A large number of ex-players don’t go into management because they don’t want to. Simple as that. There are other things out there for them. Punditry is one, or simply retiring and enjoying life with their families now they have the time. Management is hugely stressful so surely isn’t going to suit everyone.

As a Newcastle supporter, we’ve had two black managers in fairly recent years. Ruud Gullit didn’t make any friends, but not because of his colour. On the other hand, we went mental when the board flung Chris Hughton out on his ear and hired one of the club owner’s little toadies in his place. Nobody cared about their background, just on the results they could give us.

Simply, I want my club to hire the best man for the job. I’m sure every fan wants the same, regardless of what team they follow. Why should we be aiming for a certain percentage of people of different colour in the role, when it’s completely irrelevant. Experience, drive, education, ability to lead… these are individual qualities all completely unrelated to skin colour.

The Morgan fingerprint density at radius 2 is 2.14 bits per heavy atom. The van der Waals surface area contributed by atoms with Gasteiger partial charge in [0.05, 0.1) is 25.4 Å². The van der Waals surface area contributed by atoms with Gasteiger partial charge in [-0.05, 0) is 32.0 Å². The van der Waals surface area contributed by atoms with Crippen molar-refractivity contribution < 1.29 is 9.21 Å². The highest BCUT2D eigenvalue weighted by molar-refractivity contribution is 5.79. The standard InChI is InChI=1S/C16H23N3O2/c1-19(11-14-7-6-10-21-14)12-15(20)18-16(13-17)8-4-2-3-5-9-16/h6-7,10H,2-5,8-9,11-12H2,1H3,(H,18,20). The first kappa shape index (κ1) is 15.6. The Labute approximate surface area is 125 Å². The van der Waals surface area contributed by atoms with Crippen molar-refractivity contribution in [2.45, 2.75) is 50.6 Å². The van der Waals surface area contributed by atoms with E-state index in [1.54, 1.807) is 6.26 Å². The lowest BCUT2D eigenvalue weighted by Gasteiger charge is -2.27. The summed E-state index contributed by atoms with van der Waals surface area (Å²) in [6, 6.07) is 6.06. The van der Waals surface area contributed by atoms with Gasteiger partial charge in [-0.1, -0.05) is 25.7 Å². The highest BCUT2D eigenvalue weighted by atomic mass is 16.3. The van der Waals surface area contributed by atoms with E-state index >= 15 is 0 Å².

By forcing clubs to interview black candidates, the PFA would surely be breaking discrimination law by showing favouritism? If there is racism endemic in the hiring process, then by all means lets tackle it. But this isn’t going to do it. A candidate for a job has to sell themselves and a sensible employer will look at what is best for their business. If a candidate is in the interview seat because someone told the boss that they had to interview them (and not because of an impressive CV), then they’re hardly likely to be given the job.